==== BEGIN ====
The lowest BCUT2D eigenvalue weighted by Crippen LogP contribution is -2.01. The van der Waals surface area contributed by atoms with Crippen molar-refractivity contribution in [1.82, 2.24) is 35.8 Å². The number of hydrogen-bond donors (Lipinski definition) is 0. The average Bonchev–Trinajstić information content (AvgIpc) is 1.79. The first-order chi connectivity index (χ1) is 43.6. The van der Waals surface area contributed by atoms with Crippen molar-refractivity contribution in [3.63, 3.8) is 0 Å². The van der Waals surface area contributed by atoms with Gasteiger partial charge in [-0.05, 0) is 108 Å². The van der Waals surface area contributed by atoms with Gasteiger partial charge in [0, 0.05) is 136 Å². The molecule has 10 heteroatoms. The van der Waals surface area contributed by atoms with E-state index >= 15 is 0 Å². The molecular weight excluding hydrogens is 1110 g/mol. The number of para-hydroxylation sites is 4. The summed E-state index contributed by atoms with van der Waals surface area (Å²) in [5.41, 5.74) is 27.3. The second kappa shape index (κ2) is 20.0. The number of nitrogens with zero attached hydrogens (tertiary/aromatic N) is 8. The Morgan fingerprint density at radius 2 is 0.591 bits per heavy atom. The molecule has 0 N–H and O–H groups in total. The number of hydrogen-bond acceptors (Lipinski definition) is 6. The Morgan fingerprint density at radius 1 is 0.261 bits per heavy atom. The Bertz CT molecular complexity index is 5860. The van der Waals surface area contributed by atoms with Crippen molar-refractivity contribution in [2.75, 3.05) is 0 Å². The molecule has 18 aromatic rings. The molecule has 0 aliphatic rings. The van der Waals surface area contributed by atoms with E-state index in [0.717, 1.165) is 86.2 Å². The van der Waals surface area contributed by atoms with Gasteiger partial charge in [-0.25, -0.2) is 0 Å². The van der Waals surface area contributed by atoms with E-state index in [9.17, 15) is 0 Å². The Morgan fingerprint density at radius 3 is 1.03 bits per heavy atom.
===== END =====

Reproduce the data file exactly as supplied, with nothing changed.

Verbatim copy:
The lowest BCUT2D eigenvalue weighted by Crippen LogP contribution is -2.01. The van der Waals surface area contributed by atoms with Crippen molar-refractivity contribution in [1.82, 2.24) is 35.8 Å². The number of hydrogen-bond donors (Lipinski definition) is 0. The average Bonchev–Trinajstić information content (AvgIpc) is 1.79. The first-order chi connectivity index (χ1) is 43.6. The van der Waals surface area contributed by atoms with Crippen molar-refractivity contribution in [3.63, 3.8) is 0 Å². The van der Waals surface area contributed by atoms with Gasteiger partial charge in [-0.05, 0) is 108 Å². The van der Waals surface area contributed by atoms with Gasteiger partial charge in [0, 0.05) is 136 Å². The molecule has 10 heteroatoms. The van der Waals surface area contributed by atoms with E-state index >= 15 is 0 Å². The molecular weight excluding hydrogens is 1110 g/mol. The number of para-hydroxylation sites is 4. The summed E-state index contributed by atoms with van der Waals surface area (Å²) in [5.41, 5.74) is 27.3. The second kappa shape index (κ2) is 20.0. The number of nitrogens with zero attached hydrogens (tertiary/aromatic N) is 8. The Morgan fingerprint density at radius 2 is 0.591 bits per heavy atom. The molecule has 0 N–H and O–H groups in total. The number of hydrogen-bond acceptors (Lipinski definition) is 6. The Morgan fingerprint density at radius 1 is 0.261 bits per heavy atom. The Bertz CT molecular complexity index is 5860. The van der Waals surface area contributed by atoms with Crippen molar-refractivity contribution in [2.75, 3.05) is 0 Å². The molecule has 18 aromatic rings. The molecule has 0 aliphatic rings. The van der Waals surface area contributed by atoms with E-state index in [0.717, 1.165) is 86.2 Å². The van der Waals surface area contributed by atoms with Gasteiger partial charge in [-0.25, -0.2) is 0 Å². The van der Waals surface area contributed by atoms with E-state index in [9.17, 15) is 0 Å². The Morgan fingerprint density at radius 3 is 1.03 bits per heavy atom.